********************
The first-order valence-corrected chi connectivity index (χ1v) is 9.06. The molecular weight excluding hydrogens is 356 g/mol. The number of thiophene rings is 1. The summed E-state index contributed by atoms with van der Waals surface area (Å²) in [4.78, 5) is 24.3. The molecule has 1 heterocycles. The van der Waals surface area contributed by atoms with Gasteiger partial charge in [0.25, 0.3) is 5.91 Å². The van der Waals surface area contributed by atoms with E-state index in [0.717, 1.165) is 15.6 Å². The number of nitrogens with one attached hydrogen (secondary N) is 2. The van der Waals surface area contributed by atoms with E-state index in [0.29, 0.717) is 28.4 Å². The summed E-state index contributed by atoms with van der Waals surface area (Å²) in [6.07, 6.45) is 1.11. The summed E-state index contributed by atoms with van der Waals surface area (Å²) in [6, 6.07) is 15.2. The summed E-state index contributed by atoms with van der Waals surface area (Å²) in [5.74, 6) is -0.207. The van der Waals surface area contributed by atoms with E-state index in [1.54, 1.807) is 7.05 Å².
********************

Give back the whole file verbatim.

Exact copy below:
The first-order valence-corrected chi connectivity index (χ1v) is 9.06. The molecular weight excluding hydrogens is 356 g/mol. The number of thiophene rings is 1. The summed E-state index contributed by atoms with van der Waals surface area (Å²) in [4.78, 5) is 24.3. The molecule has 1 heterocycles. The van der Waals surface area contributed by atoms with Gasteiger partial charge in [0.25, 0.3) is 5.91 Å². The van der Waals surface area contributed by atoms with E-state index in [0.717, 1.165) is 15.6 Å². The number of nitrogens with one attached hydrogen (secondary N) is 2. The van der Waals surface area contributed by atoms with E-state index in [0.29, 0.717) is 28.4 Å². The summed E-state index contributed by atoms with van der Waals surface area (Å²) in [6.07, 6.45) is 1.11. The summed E-state index contributed by atoms with van der Waals surface area (Å²) in [6, 6.07) is 15.2. The summed E-state index contributed by atoms with van der Waals surface area (Å²) in [5.74, 6) is -0.207. The van der Waals surface area contributed by atoms with E-state index in [1.54, 1.807) is 7.05 Å².